Let kids explore their own interests

PARENTING ISN’T FOR sissies

 
 

Jennifer DuBose

 

Your kids are back to school and new extracurricular activities, but by now the shine may have worn off more than just their new Buster Browns. A reader faced with the same quandary wonders what to do after her daughter begged for guitar lessons:

"We bought a guitar and signed her up for lessons, but she quickly became disinterested. Do I force her to finish out the session or do I let her quit?"

I faced the same dilemma last year. After I paid hefty registration and tuition fees for gymnastics, my daughter Holly decided to quit with half the lessons remaining. A former gymnast myself, I was bummed that she wanted to quit and worried she’d been turned off to gymnastics by the more stern ‘training’ posture of her new coach. We both missed the fun-loving warmth of the teacher of her beginner class. This experience inspired several questions: Is it important to me or to her that she enjoy gymnastics? Shouldn’t I make her finish because learning to ‘finish what you start’ promotes a good work ethic and fosters an ability to commit? Is my money wasted?

I realized that I had to discern what my goal was for my child. I decided that it was more important to reinforce her ability to notice when something doesn’t feel right to her. Her goal was to play and have fun, with people she enjoyed relating with. My job is to support her awareness, even if I think she’s got talent and may miss an opportunity available in the advanced class.

That said, we can talk with kids about the value of finishing, particularly if their change of heart impacts other people (a school play, for example). Otherwise, isn’t forcing the issue a little like telling kids to clean their plates? There was a time and a place for that mantra back when we didn’t know how sustaining our next meal might be, but today that way of thinking creates more problems than it solves. Consider instead the value of encouraging kids to develop their internal mechanisms for recognizing when they’ve had enough—whether it’s food or an activity.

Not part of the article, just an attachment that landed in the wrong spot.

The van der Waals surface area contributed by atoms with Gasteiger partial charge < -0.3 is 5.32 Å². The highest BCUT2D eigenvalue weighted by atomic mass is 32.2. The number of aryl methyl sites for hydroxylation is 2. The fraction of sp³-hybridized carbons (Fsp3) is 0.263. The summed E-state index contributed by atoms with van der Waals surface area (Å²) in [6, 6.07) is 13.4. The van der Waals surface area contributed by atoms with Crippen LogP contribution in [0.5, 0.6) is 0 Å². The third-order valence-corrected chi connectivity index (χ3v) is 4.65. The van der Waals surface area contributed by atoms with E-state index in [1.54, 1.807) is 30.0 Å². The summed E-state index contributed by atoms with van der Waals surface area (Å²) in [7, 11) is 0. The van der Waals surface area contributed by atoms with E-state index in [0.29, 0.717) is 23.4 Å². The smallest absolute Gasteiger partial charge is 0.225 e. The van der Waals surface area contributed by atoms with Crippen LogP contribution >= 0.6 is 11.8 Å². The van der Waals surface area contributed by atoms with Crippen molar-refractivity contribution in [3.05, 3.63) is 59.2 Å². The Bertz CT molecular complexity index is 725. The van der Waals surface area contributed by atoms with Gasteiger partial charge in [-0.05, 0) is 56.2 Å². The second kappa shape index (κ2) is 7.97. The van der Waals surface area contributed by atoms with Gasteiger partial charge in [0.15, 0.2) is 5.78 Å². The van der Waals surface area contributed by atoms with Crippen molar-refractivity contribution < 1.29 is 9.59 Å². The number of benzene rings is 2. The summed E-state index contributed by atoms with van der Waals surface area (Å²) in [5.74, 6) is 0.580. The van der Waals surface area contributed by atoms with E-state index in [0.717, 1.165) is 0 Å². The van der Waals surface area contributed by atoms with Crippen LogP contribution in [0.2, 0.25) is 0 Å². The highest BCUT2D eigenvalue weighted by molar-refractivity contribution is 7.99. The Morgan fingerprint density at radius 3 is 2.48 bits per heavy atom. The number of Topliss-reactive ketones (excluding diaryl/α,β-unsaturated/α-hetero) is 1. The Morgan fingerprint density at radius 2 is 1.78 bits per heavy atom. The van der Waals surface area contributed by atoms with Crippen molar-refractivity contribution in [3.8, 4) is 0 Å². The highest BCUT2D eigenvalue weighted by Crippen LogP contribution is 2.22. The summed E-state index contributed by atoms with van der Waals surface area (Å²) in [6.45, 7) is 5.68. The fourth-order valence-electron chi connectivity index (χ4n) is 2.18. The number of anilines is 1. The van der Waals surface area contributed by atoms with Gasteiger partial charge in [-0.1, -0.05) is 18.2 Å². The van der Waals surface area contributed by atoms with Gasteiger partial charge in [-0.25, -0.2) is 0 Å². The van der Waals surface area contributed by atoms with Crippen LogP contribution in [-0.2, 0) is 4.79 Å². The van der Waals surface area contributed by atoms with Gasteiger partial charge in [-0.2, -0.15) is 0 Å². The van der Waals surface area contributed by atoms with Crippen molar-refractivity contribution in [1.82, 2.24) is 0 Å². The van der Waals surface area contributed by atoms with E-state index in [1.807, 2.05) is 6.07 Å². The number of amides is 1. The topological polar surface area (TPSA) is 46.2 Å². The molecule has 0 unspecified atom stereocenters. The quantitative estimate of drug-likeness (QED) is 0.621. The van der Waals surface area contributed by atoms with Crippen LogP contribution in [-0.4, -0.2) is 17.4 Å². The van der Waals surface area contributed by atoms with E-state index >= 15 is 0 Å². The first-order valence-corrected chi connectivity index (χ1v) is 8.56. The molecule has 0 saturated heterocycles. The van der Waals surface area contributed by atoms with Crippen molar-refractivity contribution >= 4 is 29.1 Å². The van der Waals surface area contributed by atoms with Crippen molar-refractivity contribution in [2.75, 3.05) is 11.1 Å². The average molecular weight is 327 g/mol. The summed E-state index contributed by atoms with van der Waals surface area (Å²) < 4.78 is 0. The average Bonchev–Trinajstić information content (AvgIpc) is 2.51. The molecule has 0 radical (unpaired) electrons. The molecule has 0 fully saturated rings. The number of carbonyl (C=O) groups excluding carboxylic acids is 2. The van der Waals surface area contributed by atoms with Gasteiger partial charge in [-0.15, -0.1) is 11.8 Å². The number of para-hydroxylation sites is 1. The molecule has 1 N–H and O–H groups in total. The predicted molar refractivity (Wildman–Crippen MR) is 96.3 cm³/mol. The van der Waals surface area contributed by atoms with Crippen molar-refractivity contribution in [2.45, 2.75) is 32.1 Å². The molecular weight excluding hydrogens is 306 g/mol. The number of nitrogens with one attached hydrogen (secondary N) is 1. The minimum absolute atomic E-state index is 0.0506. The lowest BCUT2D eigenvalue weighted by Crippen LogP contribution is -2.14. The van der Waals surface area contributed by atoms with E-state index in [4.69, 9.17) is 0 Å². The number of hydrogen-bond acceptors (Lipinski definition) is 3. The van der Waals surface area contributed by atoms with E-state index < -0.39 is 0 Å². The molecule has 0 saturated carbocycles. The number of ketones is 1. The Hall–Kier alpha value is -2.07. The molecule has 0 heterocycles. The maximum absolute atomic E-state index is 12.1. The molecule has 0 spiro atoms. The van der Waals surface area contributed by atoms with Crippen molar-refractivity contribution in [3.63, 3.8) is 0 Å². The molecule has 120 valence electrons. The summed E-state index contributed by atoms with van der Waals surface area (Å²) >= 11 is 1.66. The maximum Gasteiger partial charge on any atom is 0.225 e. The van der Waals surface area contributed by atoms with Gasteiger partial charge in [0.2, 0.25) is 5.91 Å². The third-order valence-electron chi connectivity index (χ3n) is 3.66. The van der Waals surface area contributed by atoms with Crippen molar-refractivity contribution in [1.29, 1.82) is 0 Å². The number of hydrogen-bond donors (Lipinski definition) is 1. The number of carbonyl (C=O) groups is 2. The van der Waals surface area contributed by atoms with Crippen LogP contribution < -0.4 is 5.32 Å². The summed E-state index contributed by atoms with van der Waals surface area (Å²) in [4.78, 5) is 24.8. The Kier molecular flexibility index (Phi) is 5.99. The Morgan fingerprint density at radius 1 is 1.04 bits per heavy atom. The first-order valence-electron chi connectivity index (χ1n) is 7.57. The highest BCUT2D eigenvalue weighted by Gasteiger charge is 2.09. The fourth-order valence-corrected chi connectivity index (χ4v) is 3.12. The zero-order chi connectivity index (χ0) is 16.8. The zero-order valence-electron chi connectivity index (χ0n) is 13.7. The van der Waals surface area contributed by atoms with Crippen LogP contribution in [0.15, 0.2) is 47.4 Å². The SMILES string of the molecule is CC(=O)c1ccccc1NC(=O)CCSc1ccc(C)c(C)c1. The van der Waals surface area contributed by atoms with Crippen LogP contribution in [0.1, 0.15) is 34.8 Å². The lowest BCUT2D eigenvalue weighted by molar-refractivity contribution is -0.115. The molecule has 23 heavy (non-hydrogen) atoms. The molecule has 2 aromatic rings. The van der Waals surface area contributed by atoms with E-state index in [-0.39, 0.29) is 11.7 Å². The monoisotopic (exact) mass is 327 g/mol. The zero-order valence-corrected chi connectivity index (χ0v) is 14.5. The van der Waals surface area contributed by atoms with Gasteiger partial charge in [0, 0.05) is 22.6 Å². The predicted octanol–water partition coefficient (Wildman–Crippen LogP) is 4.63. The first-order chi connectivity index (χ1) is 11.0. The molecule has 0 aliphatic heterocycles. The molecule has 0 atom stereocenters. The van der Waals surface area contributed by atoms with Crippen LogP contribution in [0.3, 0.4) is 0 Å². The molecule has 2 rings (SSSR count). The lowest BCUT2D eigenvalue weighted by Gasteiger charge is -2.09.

As for the reader’s done-with-guitar-daughter, she should consider renting an instrument and paying for a few trial lessons the next time her daughter expresses an interest. Adopt a ‘taste-testing’ approach to new activities. How can she know she wants to do something for an extended period unless she has the opportunity to experiment first? If a child does something simply to please you, will she ever learn to discern what it takes to please herself? Will she ever learn to follow her bliss?

Sometimes there is value in sticking it out in situations that might seem negative at the outset, but generally, forcing kids to finish doesn’t inspire them to enjoy the activity. It just teaches them who’s boss.

I took piano lessons as a child and practiced on an old fire-engine red upright. I’m fuzzy on the details, but recall a time when I hated to practice. This was complicated by the fact that our piano was in the living room, which had a cathedral ceiling and was a burden to heat during colder months so we didn’t. I still had to practice, though, and did, in my snowmobile suit and finger gloves. I distinctly recall watching the Miss America Pageant and cringing when Miss Massachusetts played the piano during the talent portion of the contest. I worried that my parents would remember I hadn’t practiced that day.

Holly tried piano lessons for a couple of months before it became clear that beyond learning "Mary had a little lamb," she prefers that I play while she sings along with her pretend microphone, American Idol style. At 6, her finger and attention spans are still relatively undeveloped, so I’m cool with that. Fostering her enjoyment of music, no matter the method, is my only agenda.

Oddly enough, now I want to play the piano again—and I want that old fire-engine red upright, too.

Jennifer DuBose, M.S., C.A.S., has been a clinical member of The American Association for Marriage and Family Therapy since 1995 and is a featured blogger at chicagoparent.com.

 

 

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